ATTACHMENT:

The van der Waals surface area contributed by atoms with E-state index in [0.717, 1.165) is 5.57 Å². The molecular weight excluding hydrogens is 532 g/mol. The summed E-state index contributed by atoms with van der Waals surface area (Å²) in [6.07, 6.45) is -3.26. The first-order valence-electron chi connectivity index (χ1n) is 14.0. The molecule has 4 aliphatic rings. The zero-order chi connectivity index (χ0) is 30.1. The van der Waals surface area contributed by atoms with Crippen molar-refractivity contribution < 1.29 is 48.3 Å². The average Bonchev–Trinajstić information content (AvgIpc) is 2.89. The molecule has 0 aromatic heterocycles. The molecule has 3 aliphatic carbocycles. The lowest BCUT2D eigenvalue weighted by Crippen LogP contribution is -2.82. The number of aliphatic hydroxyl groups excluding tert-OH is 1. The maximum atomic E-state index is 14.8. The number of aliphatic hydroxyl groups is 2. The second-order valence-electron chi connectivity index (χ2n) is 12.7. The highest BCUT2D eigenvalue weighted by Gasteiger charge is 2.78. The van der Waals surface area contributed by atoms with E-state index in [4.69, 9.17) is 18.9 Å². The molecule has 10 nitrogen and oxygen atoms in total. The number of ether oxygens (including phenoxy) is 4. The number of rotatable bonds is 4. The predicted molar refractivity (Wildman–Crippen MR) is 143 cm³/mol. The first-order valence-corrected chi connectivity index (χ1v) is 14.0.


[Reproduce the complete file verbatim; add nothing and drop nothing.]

The van der Waals surface area contributed by atoms with E-state index in [0.717, 1.165) is 5.57 Å². The molecular weight excluding hydrogens is 532 g/mol. The summed E-state index contributed by atoms with van der Waals surface area (Å²) in [6.07, 6.45) is -3.26. The first-order valence-electron chi connectivity index (χ1n) is 14.0. The molecule has 4 aliphatic rings. The zero-order chi connectivity index (χ0) is 30.1. The van der Waals surface area contributed by atoms with Crippen molar-refractivity contribution < 1.29 is 48.3 Å². The average Bonchev–Trinajstić information content (AvgIpc) is 2.89. The molecule has 0 aromatic heterocycles. The molecule has 3 aliphatic carbocycles. The lowest BCUT2D eigenvalue weighted by Crippen LogP contribution is -2.82. The number of aliphatic hydroxyl groups excluding tert-OH is 1. The maximum atomic E-state index is 14.8. The number of aliphatic hydroxyl groups is 2. The second-order valence-electron chi connectivity index (χ2n) is 12.7. The highest BCUT2D eigenvalue weighted by Gasteiger charge is 2.78. The van der Waals surface area contributed by atoms with E-state index in [4.69, 9.17) is 18.9 Å². The molecule has 10 nitrogen and oxygen atoms in total. The number of ether oxygens (including phenoxy) is 4. The number of rotatable bonds is 4. The predicted molar refractivity (Wildman–Crippen MR) is 143 cm³/mol. The first-order valence-corrected chi connectivity index (χ1v) is 14.0.